November 1986

A UN human rights report reports that 10,000 to 12,000 Afghan civilians have been killed in the previous nine months by Soviet and Afghan government forces, and that children have been killed by the indiscriminate use of explosives disguised as toys. The "continuation of the military solution," the report says, "will lead to a situation approaching genocide." The same month the UN General Assembly passes a resolution, by a vote of 122 to 20, calling for a negotiated settlement to the war.

November 20, 1986

Karmal resigns from the largely ceremonial post of president of the Revolutionary Council. He is succeeded on November 24 by Haji Mohammad Chamkani, formerly first vice-president and a non-PDPA member.

December 1986

Najibullah visits the U.S.S.R. to discuss prospects for ending the conflict in Afghanistan.

December 4, 1986

A cabinet reshuffle sees the elevation of Najibullah supporters Abdul Wakil and Mohammad Rafi to the posts of foreign minister and defense minister, respectively.

December 1986

An extraordinary plenum of the PDPA Central Committee approves a policy of national reconciliation, involving negotiations with opposition groups, and the proposed formation of a coalition government of national unity.


The war continues, with no agreement on a timetable for withdrawal of the estimated 115,000 Soviet troops. There are conflicting reports on the military successes of both the resistance movements and the Soviet-backed Afghan forces. Western diplomats report fighting in all the major provinces, with heavy casualties on both sides. Widespread violations of human rights continue and attract the notice of the UN Commission on Human Rights. At year's end some of the fiercest fighting of the war is reported from the garrison town of Khost, eastern Afghanistan, where Soviet-backed government forces are attempting to end a guerrilla siege of the town. Morale in the Afghan military is low. Men are drafted only to desert at the earliest opportunity, and the Afghan military has dropped from its 1978 strength of 105,000 to about 20,000-30,000 by 1987. The Soviets attempt new tactics, but the resistance always devises countertactics. For example, the use of the Spetsnaz (special forces) is met by counter-ambushes. The only weapons systems that solidly continue to bedevil the resistance are combat helicopter gunships and jet bombers.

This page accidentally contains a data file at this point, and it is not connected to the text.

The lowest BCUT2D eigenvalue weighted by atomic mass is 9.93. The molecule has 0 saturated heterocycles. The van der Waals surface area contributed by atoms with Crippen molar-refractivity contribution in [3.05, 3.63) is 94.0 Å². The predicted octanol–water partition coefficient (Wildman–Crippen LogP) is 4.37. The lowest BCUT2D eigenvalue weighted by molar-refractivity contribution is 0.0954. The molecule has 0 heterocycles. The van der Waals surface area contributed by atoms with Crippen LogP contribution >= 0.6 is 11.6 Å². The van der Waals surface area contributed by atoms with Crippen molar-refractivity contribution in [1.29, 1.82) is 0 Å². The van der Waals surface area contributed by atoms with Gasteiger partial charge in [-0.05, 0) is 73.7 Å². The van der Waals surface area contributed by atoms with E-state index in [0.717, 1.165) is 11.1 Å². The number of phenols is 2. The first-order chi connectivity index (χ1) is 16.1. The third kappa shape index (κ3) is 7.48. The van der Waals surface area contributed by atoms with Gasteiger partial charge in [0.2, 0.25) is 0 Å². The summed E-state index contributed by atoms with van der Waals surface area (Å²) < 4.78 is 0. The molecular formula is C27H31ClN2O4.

March and September 1987

Two rounds of UN-sponsored talks are held in Geneva, with the UN mediator, Cordovez, acting as liaison between the foreign ministers of Pakistan and Afghanistan. Pakistan continues to refuse to have direct negotiations with Afghanistan since it does not recognize the Soviet-backed Afghan government. Pakistan rejects the Soviet-Afghan offer of a 16-month timetable for withdrawal of the Soviet troops, maintaining that it should be reduced to 8 months.

July 1987

Najibullah makes an unexpected visit to Moscow for talks with the Soviet leader Mikhail Gorbachev.

July 1987

A law permitting the formation of other political parties (according to certain provisions) is introduced.

July 15, 1987

The extension of a unilateral government offer of a cease-fire until Jan. 15, 1988, brings no response, and by August even Kabul, the capital, is threatened as resistance is stepped up.

August 1987

A round of local elections throughout the country begins. A considerable number of those elected are reported to be non-PDPA members.

September 30, 1987

Najibullah is elected president of the Revolutionary Council (head of state). Chamkani resumes his former post as first vice-president.

October 1987

Najibullah ousts the remaining supporters of former president Karmal from the Central Committee and the Politburo of the PDPA.

Late November 1987